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Geography really does matter for the people of Donegal

2019 Year of Geography – Donegal Week, December 8-14

Geography really does matter for the people of Donegal

2019 Year of Geography – Donegal Week, 8th – 14th December

2019 is the Year of Geography and this week is Donegal Week.

This initiative from the Geographical Society of Ireland is designed to better illustrate what the study of geography is all about and to highlight the important contributions geographers make to our understanding of contemporary Ireland and indeed the wider world.

According to Drumkeen native, Dr Arlene Crampsie, School of Geography, UCD the primary aim of this initiative is to highlight the importance of geography as a subject, but it also serves to shed a spotlight on one county each week.

"Geography is much more than its stereotyped reputation of a subject where people simply learn about capital cities, longest rivers and highest mountains. Instead it is key to our understanding of many of the “big questions” facing people on the planet today.

"Geography is an inter-disciplinary subject bringing together understandings of the physical landscape and all aspects of human life. Geography focuses on human-environment interactions and how these happen in and actively shape places across the world.

"Today, Irish geographers are actively researching a wide range of issues including: coastal erosion; climate change; migration; urban development; housing provision; rural isolation; pollution; the impacts of economic and cultural globalisation; and social, economic and regional inequalities to list just a few.

"In attempting to highlight this breadth and depth the 'year of geography' initiative has dedicated a week to the geography of each Irish county throughout 2019 and they have left the best to last with this week being Donegal Week.

"Over the next few days on Facebook and Twitter we will be highlighting interesting geographic facts about Donegal, showcasing geographers’ research about the county and asking the public to get involved with their favourite geography related fact about the county or telling us what makes Donegal unique. We also want to hear how Donegal relates to, and is shaped by, the rest of Ireland, Europe and the world," she said.

Geography really does matter for the people of Donegal, said Dr Crampsie.

"The most northerly county in Ireland, Donegal is connected to the rest of the Republic of Ireland only by our border with Leitrim and is often perceived as isolated from the rest of the country.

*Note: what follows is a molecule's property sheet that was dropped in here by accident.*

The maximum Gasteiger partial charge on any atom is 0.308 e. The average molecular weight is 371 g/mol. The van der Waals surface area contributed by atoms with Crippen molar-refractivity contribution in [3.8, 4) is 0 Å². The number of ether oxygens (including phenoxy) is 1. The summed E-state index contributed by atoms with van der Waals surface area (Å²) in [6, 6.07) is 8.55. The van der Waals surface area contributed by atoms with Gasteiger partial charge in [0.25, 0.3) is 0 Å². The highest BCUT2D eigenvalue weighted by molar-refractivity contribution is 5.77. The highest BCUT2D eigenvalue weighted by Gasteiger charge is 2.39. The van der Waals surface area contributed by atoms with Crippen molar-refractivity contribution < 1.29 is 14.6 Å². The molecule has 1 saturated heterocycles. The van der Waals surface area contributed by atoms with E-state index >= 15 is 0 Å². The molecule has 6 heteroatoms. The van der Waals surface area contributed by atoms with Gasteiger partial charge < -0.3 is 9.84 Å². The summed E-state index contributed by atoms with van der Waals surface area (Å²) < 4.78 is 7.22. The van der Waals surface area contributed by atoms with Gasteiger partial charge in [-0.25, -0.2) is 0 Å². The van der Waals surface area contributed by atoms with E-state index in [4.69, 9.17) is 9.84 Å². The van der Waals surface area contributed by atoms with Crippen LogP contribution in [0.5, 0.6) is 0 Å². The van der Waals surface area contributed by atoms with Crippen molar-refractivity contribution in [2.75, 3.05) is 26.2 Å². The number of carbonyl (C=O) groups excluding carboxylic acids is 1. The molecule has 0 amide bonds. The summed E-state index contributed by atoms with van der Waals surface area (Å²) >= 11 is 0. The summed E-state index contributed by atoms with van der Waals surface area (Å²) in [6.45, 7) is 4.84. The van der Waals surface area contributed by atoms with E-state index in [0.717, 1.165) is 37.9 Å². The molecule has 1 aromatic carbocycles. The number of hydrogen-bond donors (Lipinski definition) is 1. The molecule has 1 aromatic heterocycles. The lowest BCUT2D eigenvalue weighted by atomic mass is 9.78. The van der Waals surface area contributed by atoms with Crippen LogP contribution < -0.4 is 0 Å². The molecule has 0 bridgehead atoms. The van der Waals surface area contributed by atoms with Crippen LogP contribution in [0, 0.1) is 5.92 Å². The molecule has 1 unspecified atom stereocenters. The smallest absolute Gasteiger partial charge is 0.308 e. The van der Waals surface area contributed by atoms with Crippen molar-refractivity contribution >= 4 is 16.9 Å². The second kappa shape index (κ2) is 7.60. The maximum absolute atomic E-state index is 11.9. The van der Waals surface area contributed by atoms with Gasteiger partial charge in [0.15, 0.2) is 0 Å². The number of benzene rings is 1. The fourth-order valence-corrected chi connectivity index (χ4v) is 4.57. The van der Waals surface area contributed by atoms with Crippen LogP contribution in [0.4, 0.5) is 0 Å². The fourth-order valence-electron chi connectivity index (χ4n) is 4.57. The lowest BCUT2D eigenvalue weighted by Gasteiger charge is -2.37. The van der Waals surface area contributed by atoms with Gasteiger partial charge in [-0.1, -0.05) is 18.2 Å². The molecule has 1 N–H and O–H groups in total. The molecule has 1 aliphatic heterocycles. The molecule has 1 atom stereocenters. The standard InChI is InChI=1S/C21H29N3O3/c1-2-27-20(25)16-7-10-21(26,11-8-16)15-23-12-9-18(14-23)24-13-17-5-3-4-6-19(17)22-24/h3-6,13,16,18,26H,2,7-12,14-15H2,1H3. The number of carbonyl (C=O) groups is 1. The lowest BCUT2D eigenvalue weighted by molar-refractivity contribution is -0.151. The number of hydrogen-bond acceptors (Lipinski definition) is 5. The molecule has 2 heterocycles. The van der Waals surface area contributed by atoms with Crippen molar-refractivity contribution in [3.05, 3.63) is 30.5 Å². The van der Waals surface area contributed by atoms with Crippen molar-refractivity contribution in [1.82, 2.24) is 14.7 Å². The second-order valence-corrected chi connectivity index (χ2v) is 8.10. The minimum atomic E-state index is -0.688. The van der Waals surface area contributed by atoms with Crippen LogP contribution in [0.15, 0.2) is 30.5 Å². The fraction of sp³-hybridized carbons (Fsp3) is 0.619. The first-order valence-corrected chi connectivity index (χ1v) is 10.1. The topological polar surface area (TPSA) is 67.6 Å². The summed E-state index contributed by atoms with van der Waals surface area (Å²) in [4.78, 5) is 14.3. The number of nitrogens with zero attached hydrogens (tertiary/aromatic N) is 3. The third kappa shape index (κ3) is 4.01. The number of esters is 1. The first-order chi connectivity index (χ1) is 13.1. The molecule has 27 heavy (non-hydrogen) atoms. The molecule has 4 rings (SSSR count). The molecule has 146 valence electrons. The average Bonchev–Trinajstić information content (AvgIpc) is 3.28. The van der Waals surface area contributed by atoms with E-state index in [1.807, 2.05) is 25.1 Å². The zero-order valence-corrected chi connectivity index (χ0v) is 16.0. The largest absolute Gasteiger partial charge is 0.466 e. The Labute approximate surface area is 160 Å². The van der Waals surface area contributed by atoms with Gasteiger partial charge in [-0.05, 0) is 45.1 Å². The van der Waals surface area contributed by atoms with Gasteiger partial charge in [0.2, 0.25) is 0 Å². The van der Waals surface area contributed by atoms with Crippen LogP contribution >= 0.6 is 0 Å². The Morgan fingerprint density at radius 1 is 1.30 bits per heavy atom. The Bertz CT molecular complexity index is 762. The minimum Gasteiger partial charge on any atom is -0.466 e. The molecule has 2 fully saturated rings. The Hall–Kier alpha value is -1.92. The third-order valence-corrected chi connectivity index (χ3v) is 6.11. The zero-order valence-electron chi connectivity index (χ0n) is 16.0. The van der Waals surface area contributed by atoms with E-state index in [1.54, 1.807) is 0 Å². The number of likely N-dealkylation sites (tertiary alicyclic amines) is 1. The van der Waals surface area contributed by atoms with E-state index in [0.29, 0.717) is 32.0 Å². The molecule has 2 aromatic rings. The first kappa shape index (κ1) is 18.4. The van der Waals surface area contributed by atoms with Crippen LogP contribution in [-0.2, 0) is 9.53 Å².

"Despite our miles of coastline, sandy beaches and majestic scenery (including the highest sea cliffs in Europe at Slieve League) Donegal has only recently made its way onto tourist routes around Ireland, thanks in no small part to the Wild Atlantic Way.

"Our border with Northern Ireland ensured that the impact of the Troubles were keenly felt across the county and means that the outcomes of Brexit will have consequences for Donegal that simply will not be felt in the same way for the rest of Ireland.

"Years of economic isolation have led to generations of emigrants leaving the county for other part of Ireland and overseas. This is still attested to by the vibrant Donegal Associations across the world, by our strong links with Scotland in particular and by those of us who travel on a weekly basis from Donegal to Dublin, Galway and further afield.

"And yet, Donegal is a vibrant county with a rich, diverse history, heritage and culture, from the Ulster-Scots tradition in the east of the county to the Gaeltacht regions further west. Geography helps us understand how our location and the physical landscape shape and have been shaped by our range of historical, political, economic, social and cultural landscapes.

"At this time when geographical skills and knowledge are needed more than at any time in the past, the study of Geography is severely threatened by the decision to remove Geography as a core subject on the Junior Cert programme."

She added: "So let’s showcase how important geography is to Donegal and do get involved in the conversations happening this week.

"You can follow the discussions via #DonegalWeek and #YearofGeography on Twitter or via the Geographical Society of Ireland on Facebook and remember to use these hashtags if you want to share your thoughts on what makes Donegal so unique!"

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